Boyle said Jordan’s move could be critical for NASCAR as the organization continues to overcome denouncing the confederate flag and continued attempts to diversify its fan base.

“They’ve been struggling for about 20 years to expand beyond just Southern white males,” said Boyle, also the executive director of SportMetric, a sports marketing and research consultancy firm.

“To have Michael Jordan’s brand and his personality behind a team, I think it’s going to draw not only younger fans but also African-American and other minority groups,” he said.

Bubba Wallace, driver of the #43 Victory Junction Chevrolet, waits on the grid prior to the NASCAR Cup Series Pocono Organics 325 in partnership with Rodale Institute at Pocono Raceway on June 27, 2020 in Long Pond, Pennsylvania.
  • Facebook
  • Twitter
  • Google+
  • LinkedIn
ABOVE: “Bubba Wallace, driver of the #43 Victory Junction Chevrolet, waits on the grid prior to the NASCAR Cup Series Pocono Organics 325 in partnership with Rodale Institute at Pocono Raceway on June 27, 2020 in Long Pond, Pennsylvania.”
Compelling partnership

In a press release announcing the move, Jordan expressed excitement in becoming a NASCAR team owner and mentioned its struggle with diversity.

“The timing seemed perfect as NASCAR is evolving and embracing social change,” following the death of George Floyd on in May, Jordan said.

Wallace was the key figure behind NASCAR’s move to ban the confederate flag. In June, he sent shockwaves through the sport after requesting officials stop spectators from bringing the flag to races.

Wallace, who recently parted ways with Richard Petty Motorsports before joining Jordan, became the face of NASCAR’s movement to combat social injustices and helped grow awareness of the sport.

NASCAR has suffered steady TV viewership declines over the years and suffered departures of notable drivers including Jeff Gordon and Tony Stewart. It drew more than 6 million viewers to its Darlington race in May won by driver Kevin Harvick but has still struggled as consumption habits change.

With a prominent Black driver in place, mixed with a notable sports icon and one who carries with him a “degree of credibility in that he’s from North Carolina and has grown up a NASCAR fan,” Boyle labeled Jordan-Hamlin-Wallace team “a game-changer” in NASCAR’s pursuit to expand.

If successful, Boyle said Jordan’s impact would also “bring in new sponsors that have not invested in NASCAR” in previous years.

Jordan already has brand relationships in place via top companies, including his Jordan brand, Nike, Pepsi, which owns Gatorade, and now DraftKings, too. That could only help his NASCAR team solicit other sponsorships.

And Wallace has attracted his fair share of sponsors as well, from DoorDash, Columbia Sportswear and Square’s Cash App.

One person familiar with NASCAR’s plans who spoke with CNBC said Jordan’s new team “checks a lot of boxes” for sponsors looking to align with social change. The person discussed the matter on the condition of remaining anonymous as they weren’t allowed to speak publicly about the new team.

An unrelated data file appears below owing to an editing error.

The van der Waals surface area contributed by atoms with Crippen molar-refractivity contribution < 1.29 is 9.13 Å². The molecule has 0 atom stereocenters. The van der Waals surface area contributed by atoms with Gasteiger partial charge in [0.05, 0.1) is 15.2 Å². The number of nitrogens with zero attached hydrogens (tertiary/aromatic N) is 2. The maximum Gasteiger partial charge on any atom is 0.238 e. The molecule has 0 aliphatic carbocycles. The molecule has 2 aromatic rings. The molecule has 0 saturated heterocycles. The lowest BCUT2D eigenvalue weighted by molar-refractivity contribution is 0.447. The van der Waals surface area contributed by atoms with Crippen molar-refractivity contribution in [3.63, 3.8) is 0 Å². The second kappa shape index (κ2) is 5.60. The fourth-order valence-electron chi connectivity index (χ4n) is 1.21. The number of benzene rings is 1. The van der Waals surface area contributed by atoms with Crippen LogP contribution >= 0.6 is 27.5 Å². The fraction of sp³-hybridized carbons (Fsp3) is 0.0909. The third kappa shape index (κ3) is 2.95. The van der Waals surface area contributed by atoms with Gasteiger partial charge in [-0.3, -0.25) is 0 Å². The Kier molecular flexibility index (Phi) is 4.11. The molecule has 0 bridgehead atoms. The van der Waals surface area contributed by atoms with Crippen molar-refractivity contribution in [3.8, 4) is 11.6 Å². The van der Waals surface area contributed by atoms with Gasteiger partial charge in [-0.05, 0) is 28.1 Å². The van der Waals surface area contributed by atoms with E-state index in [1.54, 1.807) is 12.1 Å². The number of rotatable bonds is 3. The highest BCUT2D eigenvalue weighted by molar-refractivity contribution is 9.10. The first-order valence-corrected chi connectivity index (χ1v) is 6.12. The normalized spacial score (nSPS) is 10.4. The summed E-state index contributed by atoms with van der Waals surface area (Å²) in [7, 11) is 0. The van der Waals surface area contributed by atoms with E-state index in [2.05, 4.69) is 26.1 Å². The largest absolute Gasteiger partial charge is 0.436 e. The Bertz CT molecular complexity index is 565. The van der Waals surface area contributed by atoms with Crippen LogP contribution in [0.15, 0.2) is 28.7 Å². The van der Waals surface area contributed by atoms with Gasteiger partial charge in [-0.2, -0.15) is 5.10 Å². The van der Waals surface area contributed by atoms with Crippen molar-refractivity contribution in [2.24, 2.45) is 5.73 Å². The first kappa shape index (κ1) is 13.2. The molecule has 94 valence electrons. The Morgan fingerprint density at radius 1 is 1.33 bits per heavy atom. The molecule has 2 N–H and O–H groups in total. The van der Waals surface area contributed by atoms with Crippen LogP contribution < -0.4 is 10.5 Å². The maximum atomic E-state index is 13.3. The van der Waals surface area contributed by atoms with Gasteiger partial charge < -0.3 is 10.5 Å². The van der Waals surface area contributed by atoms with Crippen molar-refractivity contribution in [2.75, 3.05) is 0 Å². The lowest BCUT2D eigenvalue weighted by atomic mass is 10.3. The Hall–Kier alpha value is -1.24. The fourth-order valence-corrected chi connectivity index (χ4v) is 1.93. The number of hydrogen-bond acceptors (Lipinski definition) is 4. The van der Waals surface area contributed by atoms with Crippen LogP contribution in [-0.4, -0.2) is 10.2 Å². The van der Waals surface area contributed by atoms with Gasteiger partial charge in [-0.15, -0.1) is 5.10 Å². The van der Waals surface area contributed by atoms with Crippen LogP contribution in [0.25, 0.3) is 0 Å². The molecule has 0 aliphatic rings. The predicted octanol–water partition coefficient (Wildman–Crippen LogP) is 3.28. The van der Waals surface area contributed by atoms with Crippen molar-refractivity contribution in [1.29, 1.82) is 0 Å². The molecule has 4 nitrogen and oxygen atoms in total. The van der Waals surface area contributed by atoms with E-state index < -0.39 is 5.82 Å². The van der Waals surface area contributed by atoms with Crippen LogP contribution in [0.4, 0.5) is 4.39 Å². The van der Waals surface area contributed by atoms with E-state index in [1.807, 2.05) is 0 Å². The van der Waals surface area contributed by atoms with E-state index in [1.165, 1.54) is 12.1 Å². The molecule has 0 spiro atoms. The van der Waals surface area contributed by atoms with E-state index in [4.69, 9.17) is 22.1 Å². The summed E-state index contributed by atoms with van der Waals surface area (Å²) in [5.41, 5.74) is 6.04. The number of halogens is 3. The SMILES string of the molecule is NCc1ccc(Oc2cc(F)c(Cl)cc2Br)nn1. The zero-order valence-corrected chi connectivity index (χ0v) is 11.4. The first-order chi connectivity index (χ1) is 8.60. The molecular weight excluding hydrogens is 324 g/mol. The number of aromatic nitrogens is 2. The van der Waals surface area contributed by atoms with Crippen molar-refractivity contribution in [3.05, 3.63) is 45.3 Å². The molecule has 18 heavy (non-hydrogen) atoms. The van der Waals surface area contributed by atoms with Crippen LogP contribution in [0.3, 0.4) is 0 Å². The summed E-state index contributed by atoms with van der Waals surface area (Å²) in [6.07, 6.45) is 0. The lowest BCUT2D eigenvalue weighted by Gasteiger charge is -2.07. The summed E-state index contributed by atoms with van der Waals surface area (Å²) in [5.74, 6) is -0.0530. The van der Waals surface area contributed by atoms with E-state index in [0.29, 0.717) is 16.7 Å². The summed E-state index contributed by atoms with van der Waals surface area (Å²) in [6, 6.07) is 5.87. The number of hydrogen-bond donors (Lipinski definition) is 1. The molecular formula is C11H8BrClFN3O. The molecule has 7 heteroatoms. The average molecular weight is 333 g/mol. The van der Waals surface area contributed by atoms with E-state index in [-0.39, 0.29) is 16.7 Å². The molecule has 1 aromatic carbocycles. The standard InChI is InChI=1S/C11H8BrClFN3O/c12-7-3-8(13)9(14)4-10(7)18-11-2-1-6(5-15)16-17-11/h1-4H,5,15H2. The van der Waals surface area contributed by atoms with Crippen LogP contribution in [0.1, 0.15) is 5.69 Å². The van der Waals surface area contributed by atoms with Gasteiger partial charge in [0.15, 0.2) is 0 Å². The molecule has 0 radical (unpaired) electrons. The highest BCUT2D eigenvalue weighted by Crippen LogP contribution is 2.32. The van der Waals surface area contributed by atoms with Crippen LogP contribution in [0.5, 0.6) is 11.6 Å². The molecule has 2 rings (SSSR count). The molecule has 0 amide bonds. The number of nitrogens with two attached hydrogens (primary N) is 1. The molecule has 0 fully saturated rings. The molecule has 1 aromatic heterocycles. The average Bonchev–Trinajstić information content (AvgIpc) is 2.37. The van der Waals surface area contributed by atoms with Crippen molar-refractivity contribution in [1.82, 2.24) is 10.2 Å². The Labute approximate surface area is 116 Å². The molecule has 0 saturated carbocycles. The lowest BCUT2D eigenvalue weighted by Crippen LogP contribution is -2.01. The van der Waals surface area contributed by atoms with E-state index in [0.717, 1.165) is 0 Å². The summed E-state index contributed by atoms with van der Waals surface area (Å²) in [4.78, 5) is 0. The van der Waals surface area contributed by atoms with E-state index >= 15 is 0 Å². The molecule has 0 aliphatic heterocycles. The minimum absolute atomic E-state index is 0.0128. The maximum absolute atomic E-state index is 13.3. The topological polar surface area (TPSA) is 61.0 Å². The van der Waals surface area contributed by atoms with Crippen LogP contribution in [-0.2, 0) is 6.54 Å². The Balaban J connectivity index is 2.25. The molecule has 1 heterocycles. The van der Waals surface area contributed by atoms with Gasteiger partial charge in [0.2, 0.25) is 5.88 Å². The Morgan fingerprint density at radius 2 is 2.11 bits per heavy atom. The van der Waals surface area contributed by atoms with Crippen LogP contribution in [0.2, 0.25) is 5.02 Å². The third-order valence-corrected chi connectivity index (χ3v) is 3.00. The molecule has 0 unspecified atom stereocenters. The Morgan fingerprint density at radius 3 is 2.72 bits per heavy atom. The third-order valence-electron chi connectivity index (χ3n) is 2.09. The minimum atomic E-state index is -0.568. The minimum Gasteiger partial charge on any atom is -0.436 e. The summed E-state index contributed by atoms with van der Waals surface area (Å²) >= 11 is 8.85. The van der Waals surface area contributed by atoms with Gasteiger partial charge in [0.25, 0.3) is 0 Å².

“If you’re a corporation, wouldn’t you want to support Michael Jordan and Bubba Wallace as they try to promote positive change?” the person said. “What better thing can you invest in?”

To field a competitive car in NASCAR, yearly costs could exceed $20 million. Sponsorships can help as building a top car can run $400,000 or more. Between paying for a crew, travel, tires and other vehicle maintenance, a team could spend $1 million per race. Boyle said the yearly costs could even reach $30 million.

But Boyle mentioned Jordan’s competitive nature when discussing why funding wouldn’t be an issue.

“If you know anything about Michael Jordan as a business person, he doesn’t just go for the cash grab or go for something that is going to put his name out there,” said Boyle. “He would only do a project like this with the intention of winning.”

Also, Boyle projected top brands would be “first in line to be a sponsor of [Jordan’s] team. When he endorses a product, he’s very loyal to that product. I would imagine that loyalty is going to be returned.”

Bubba Wallace, driver of the #43 Victory Junction Chevrolet, and NASCAR Hall of Famer and team owner Richard Petty look on after NASCAR drivers pushed Wallace to the front of the grid as a sign of solidarity with the driver prior to the NASCAR Cup Series
  • Facebook
  • Twitter
  • Google+
  • LinkedIn
ABOVE: “Bubba Wallace, driver of the #43 Victory Junction Chevrolet, and NASCAR Hall of Famer and team owner Richard Petty look on after NASCAR drivers pushed Wallace to the front of the grid as a sign of solidarity with the driver prior to the NASCAR Cup Series GEICO 500 at Talladega Superspeedway on June 22, 2020 in Talladega, Alabama.”

Money aside, to those familiar with the inner-workings of NASCAR, Hamlin will be essential to Jordan and Wallace’s quest to dominate the sport. Hamlin, who currently races the No. 11 car for Joe Gibbs Racing, brings a ton of knowledge and racing expertise.

Hamlin’s minority ownership in the team while racing with Gibbs shouldn’t come with any conflict, either. The agreement was compared to legendary driver Dale Earnhardt’s decision to start his team – DEI racing team – while still racing for Richard Childress Racing.